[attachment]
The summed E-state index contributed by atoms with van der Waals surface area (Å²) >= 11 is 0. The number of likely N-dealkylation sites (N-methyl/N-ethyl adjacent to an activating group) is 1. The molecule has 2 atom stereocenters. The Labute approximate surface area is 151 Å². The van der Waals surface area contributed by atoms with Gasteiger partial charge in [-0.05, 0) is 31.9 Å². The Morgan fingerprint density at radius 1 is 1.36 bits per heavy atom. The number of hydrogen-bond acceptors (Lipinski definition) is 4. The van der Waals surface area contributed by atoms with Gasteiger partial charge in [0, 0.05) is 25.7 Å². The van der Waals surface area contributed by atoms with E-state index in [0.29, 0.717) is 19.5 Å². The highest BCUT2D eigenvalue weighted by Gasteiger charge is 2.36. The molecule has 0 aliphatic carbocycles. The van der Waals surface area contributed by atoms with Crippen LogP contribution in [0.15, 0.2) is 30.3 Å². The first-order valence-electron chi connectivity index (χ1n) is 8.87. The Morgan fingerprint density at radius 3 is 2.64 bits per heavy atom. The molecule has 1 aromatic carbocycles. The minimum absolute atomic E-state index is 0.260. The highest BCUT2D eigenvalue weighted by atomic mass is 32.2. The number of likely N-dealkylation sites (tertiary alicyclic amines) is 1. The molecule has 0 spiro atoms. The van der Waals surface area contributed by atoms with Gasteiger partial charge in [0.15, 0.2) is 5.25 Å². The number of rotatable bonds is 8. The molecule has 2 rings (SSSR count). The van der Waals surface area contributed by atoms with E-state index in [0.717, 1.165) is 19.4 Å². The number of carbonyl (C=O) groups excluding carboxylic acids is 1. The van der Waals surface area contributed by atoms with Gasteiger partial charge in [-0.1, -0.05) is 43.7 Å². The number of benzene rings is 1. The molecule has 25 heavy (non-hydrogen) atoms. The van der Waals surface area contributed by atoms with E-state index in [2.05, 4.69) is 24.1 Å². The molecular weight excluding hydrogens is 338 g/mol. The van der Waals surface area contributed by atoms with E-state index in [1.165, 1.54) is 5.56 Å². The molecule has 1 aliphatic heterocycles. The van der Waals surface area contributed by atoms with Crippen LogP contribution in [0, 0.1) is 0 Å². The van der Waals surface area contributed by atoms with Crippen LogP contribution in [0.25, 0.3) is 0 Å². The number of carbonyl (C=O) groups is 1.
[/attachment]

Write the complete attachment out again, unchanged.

The summed E-state index contributed by atoms with van der Waals surface area (Å²) >= 11 is 0. The number of likely N-dealkylation sites (N-methyl/N-ethyl adjacent to an activating group) is 1. The molecule has 2 atom stereocenters. The Labute approximate surface area is 151 Å². The van der Waals surface area contributed by atoms with Gasteiger partial charge in [-0.05, 0) is 31.9 Å². The Morgan fingerprint density at radius 1 is 1.36 bits per heavy atom. The number of hydrogen-bond acceptors (Lipinski definition) is 4. The van der Waals surface area contributed by atoms with Gasteiger partial charge in [0, 0.05) is 25.7 Å². The van der Waals surface area contributed by atoms with E-state index in [0.29, 0.717) is 19.5 Å². The highest BCUT2D eigenvalue weighted by Gasteiger charge is 2.36. The molecule has 0 aliphatic carbocycles. The van der Waals surface area contributed by atoms with Crippen LogP contribution in [0.15, 0.2) is 30.3 Å². The first-order valence-electron chi connectivity index (χ1n) is 8.87. The Morgan fingerprint density at radius 3 is 2.64 bits per heavy atom. The molecule has 1 aromatic carbocycles. The minimum absolute atomic E-state index is 0.260. The highest BCUT2D eigenvalue weighted by atomic mass is 32.2. The number of likely N-dealkylation sites (tertiary alicyclic amines) is 1. The molecule has 0 spiro atoms. The van der Waals surface area contributed by atoms with Gasteiger partial charge in [0.15, 0.2) is 5.25 Å². The number of rotatable bonds is 8. The molecule has 2 rings (SSSR count). The van der Waals surface area contributed by atoms with E-state index in [0.717, 1.165) is 19.4 Å². The number of carbonyl (C=O) groups excluding carboxylic acids is 1. The van der Waals surface area contributed by atoms with Gasteiger partial charge in [-0.1, -0.05) is 43.7 Å². The number of benzene rings is 1. The molecule has 25 heavy (non-hydrogen) atoms. The van der Waals surface area contributed by atoms with E-state index in [2.05, 4.69) is 24.1 Å². The molecular weight excluding hydrogens is 338 g/mol. The van der Waals surface area contributed by atoms with E-state index in [1.165, 1.54) is 5.56 Å². The molecule has 1 aliphatic heterocycles. The van der Waals surface area contributed by atoms with Crippen LogP contribution in [0, 0.1) is 0 Å². The van der Waals surface area contributed by atoms with Crippen LogP contribution in [0.25, 0.3) is 0 Å². The number of carbonyl (C=O) groups is 1.